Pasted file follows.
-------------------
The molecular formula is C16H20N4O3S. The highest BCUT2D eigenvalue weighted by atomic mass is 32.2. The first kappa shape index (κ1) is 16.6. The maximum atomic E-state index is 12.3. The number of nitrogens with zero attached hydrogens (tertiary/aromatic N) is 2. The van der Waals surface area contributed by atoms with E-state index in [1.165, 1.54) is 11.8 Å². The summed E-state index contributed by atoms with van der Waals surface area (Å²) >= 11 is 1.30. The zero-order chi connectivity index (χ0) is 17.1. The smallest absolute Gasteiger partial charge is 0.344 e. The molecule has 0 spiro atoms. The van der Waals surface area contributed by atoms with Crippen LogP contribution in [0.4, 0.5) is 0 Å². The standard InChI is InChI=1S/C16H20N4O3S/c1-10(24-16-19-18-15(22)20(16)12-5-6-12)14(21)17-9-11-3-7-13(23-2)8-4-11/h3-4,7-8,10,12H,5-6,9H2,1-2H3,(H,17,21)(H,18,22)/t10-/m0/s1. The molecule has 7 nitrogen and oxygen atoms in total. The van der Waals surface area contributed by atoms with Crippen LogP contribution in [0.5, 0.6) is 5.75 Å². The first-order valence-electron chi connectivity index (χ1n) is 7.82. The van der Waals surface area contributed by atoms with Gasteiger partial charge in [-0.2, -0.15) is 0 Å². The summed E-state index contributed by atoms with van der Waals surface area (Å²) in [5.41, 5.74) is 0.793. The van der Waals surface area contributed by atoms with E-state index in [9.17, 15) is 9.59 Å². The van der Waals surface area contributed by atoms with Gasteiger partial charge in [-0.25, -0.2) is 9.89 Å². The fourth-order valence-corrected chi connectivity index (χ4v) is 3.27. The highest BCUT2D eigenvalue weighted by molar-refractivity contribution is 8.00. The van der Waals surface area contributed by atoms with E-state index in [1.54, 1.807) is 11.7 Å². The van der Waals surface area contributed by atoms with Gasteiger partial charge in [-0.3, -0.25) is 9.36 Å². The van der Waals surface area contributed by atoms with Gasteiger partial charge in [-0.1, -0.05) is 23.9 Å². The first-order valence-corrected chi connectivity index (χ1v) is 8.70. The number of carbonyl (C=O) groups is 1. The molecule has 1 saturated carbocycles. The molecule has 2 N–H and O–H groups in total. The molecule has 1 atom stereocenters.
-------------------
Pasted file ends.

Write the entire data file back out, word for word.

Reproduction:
The molecular formula is C16H20N4O3S. The highest BCUT2D eigenvalue weighted by atomic mass is 32.2. The first kappa shape index (κ1) is 16.6. The maximum atomic E-state index is 12.3. The number of nitrogens with zero attached hydrogens (tertiary/aromatic N) is 2. The van der Waals surface area contributed by atoms with E-state index in [1.165, 1.54) is 11.8 Å². The summed E-state index contributed by atoms with van der Waals surface area (Å²) >= 11 is 1.30. The zero-order chi connectivity index (χ0) is 17.1. The smallest absolute Gasteiger partial charge is 0.344 e. The molecule has 0 spiro atoms. The van der Waals surface area contributed by atoms with Crippen LogP contribution in [0.4, 0.5) is 0 Å². The standard InChI is InChI=1S/C16H20N4O3S/c1-10(24-16-19-18-15(22)20(16)12-5-6-12)14(21)17-9-11-3-7-13(23-2)8-4-11/h3-4,7-8,10,12H,5-6,9H2,1-2H3,(H,17,21)(H,18,22)/t10-/m0/s1. The molecule has 7 nitrogen and oxygen atoms in total. The van der Waals surface area contributed by atoms with Crippen LogP contribution in [0.5, 0.6) is 5.75 Å². The first-order valence-electron chi connectivity index (χ1n) is 7.82. The van der Waals surface area contributed by atoms with Gasteiger partial charge in [-0.2, -0.15) is 0 Å². The summed E-state index contributed by atoms with van der Waals surface area (Å²) in [5.41, 5.74) is 0.793. The van der Waals surface area contributed by atoms with E-state index in [9.17, 15) is 9.59 Å². The van der Waals surface area contributed by atoms with Gasteiger partial charge in [-0.25, -0.2) is 9.89 Å². The fourth-order valence-corrected chi connectivity index (χ4v) is 3.27. The highest BCUT2D eigenvalue weighted by molar-refractivity contribution is 8.00. The van der Waals surface area contributed by atoms with E-state index in [1.54, 1.807) is 11.7 Å². The van der Waals surface area contributed by atoms with Gasteiger partial charge in [-0.3, -0.25) is 9.36 Å². The van der Waals surface area contributed by atoms with Gasteiger partial charge in [-0.1, -0.05) is 23.9 Å². The first-order valence-corrected chi connectivity index (χ1v) is 8.70. The number of carbonyl (C=O) groups is 1. The molecule has 1 saturated carbocycles. The molecule has 2 N–H and O–H groups in total. The molecule has 1 atom stereocenters.